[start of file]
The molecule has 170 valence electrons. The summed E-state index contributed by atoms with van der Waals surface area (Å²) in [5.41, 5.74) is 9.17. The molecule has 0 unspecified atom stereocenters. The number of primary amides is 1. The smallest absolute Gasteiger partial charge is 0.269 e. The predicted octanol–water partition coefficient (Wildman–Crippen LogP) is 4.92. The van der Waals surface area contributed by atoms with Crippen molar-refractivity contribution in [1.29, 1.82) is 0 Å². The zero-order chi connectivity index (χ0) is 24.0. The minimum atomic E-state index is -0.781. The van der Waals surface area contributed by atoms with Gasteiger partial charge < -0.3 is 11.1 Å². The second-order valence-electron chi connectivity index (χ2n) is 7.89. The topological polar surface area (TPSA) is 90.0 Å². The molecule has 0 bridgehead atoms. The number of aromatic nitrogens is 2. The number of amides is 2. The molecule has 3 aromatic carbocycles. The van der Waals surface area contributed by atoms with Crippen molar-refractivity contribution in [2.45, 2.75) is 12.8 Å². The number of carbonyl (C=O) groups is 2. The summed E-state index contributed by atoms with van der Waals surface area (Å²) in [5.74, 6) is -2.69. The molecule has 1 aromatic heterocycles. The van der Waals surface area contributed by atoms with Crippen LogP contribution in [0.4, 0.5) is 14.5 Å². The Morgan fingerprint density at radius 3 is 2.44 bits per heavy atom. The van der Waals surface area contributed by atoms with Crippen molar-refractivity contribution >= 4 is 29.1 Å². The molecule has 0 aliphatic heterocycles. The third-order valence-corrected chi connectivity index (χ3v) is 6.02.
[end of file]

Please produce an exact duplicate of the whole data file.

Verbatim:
The molecule has 170 valence electrons. The summed E-state index contributed by atoms with van der Waals surface area (Å²) in [5.41, 5.74) is 9.17. The molecule has 0 unspecified atom stereocenters. The number of primary amides is 1. The smallest absolute Gasteiger partial charge is 0.269 e. The predicted octanol–water partition coefficient (Wildman–Crippen LogP) is 4.92. The van der Waals surface area contributed by atoms with Crippen molar-refractivity contribution in [1.29, 1.82) is 0 Å². The zero-order chi connectivity index (χ0) is 24.0. The minimum atomic E-state index is -0.781. The van der Waals surface area contributed by atoms with Gasteiger partial charge < -0.3 is 11.1 Å². The second-order valence-electron chi connectivity index (χ2n) is 7.89. The topological polar surface area (TPSA) is 90.0 Å². The molecule has 0 bridgehead atoms. The number of aromatic nitrogens is 2. The number of amides is 2. The molecule has 3 aromatic carbocycles. The van der Waals surface area contributed by atoms with Crippen molar-refractivity contribution in [2.45, 2.75) is 12.8 Å². The number of carbonyl (C=O) groups is 2. The summed E-state index contributed by atoms with van der Waals surface area (Å²) in [5.74, 6) is -2.69. The molecule has 1 aromatic heterocycles. The van der Waals surface area contributed by atoms with Crippen LogP contribution in [0.4, 0.5) is 14.5 Å². The Morgan fingerprint density at radius 3 is 2.44 bits per heavy atom. The van der Waals surface area contributed by atoms with Crippen molar-refractivity contribution >= 4 is 29.1 Å². The molecule has 0 aliphatic heterocycles. The third-order valence-corrected chi connectivity index (χ3v) is 6.02.